Although it has obvious advantages in case of contagious disease, the installation of this tank has a cost. Indeed, it requires a specific material, which is exclusively intended for it (artificial plants, thermometer, landing net…). It cannot be used for any other use such as reproduction or maintenance of other fish. Indeed, any inert object can be used as a vector for diseases. The decoration of the tank must therefore be very basic, and everything must be easy to clean (for example, do not put any substrate, sand or gravel in the bottom of the tank). On the other hand some “hiding places” will be appreciated, like some plastic plants or upside down pots for example. It is necessary to proscribe the real plants, which in any case would not survive the possible treatments and the darkness.

In short, this tank should contain only the bare minimum, and any unnecessary elements on which pathogens could find refuge should be avoided. At the end of the isolation period, the aquarium and all equipment must be cleaned with a disinfectant such as bleach.

The respect of hygiene rules is fundamental. Remember to wash your hands before and after the maintenance of your aquariums.

The isolation tank must be sufficiently spacious and equipped with a lid. The size must of course be adapted to the species concerned. Any source of stress that could delay the healing process should be avoided. Ideally, it should be placed in a quiet place with little light. For the sick fish it should be a comfortable and restful place.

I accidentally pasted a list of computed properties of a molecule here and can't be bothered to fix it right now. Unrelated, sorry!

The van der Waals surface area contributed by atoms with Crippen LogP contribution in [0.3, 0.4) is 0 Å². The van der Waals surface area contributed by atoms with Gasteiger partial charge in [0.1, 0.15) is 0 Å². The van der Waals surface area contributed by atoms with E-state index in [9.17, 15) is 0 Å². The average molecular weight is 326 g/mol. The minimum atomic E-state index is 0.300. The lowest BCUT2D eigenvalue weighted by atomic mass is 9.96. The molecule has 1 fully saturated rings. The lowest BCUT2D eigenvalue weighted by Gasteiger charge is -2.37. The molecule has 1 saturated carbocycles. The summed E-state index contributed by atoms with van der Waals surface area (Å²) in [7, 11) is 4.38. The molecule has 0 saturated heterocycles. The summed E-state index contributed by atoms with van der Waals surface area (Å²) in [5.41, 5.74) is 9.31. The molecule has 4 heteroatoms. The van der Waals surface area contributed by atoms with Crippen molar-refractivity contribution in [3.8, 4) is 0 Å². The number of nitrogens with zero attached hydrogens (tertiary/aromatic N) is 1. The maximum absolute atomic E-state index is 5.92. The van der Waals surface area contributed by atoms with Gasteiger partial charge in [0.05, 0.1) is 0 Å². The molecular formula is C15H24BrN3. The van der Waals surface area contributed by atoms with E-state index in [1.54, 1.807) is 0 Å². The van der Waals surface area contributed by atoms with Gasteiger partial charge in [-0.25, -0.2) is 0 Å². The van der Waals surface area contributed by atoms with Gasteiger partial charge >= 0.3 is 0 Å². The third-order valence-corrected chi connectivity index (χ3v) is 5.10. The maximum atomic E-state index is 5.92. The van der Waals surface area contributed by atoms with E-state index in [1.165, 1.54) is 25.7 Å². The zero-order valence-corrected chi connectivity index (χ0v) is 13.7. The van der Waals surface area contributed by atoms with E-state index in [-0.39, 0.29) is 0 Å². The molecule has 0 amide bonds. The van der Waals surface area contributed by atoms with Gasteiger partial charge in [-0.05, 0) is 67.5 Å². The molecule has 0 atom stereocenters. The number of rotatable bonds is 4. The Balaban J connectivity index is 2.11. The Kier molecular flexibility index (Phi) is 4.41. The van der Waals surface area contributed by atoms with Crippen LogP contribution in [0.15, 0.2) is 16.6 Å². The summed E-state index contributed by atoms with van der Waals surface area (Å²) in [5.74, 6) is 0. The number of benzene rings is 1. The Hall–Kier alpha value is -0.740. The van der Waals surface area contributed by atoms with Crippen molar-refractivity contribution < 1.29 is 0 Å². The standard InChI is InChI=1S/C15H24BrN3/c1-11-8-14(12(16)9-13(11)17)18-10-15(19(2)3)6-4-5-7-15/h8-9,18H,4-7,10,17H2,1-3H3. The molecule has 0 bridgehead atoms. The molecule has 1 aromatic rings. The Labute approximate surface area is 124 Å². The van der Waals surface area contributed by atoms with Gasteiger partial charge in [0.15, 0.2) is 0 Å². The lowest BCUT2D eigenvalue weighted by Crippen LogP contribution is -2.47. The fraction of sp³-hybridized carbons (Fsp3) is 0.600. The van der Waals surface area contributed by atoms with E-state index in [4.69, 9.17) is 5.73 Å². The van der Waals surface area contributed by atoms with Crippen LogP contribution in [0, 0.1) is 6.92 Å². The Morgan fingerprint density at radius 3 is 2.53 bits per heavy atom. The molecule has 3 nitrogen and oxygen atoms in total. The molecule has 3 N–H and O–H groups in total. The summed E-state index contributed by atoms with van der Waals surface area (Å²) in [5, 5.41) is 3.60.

In order to allow the biological maturation of the water, one possibility is to use a filter cartridge previously used in the community aquarium, and to maintain the quarantine tank permanently, even when no fish are present. For the hospital tank, water can be taken from the community aquarium. In all cases the chemical parameters of the water (ammonia, nitrite, pH and temperature) will have to be adapted to the species. It is preferable to check them with commercially available test kits on a daily basis or, at the very least, at each water change.

If it is a quarantine for a fish you have just acquired, the temperature should be maintained within the high values tolerated by the species. This way, if your new fish “incubates” a disease, it will develop faster and you will detect it earlier. Conversely, diseases will take longer to develop in colder water, so the quarantine period should be extended.

If the fish is already sick, it is preferable to keep the same temperature as in the original aquarium, except for white spot disease which may require a slight transient rise in temperature.

For tropical fish, the use of a heater is recommended; a temperature of 22 to 25 degrees is suitable. For cold water fish, 12 to 15 degrees is generally sufficient. You can also place a porous stone to ensure sufficient oxygen.

Filtration is of the utmost importance here: the water must be of the best possible quality. Only a mechanical, foam filter should be installed. Carbon is to be avoided as it can interfere with the action of any treatment. As for biological filters, their operation may be affected by medication.

Generally speaking, water changes can be made twice a week, with 25 to 50% of the water volume changed each time. On the other hand, they should be daily if your fish suffers from white spot disease.

Distribute food in small quantities.

For fish in water bodies :
If you are keeping fish in an outdoor pond, the same equipment as above can be used, provided they are small. For larger fish, you will need to use a larger container, such as a children’s pool, covered with a net to protect your fish from predators. Avoid direct sunlight and place the quarantine container away from the water.

Quarantining a fish is not easy: whether it is to acclimatize a newcomer, or to care for a sick fish, the stress of the change of environment can be fatal. More than ever, special attention must be paid to water quality. Nevertheless, a well conducted quarantine remains the best way to protect your fish.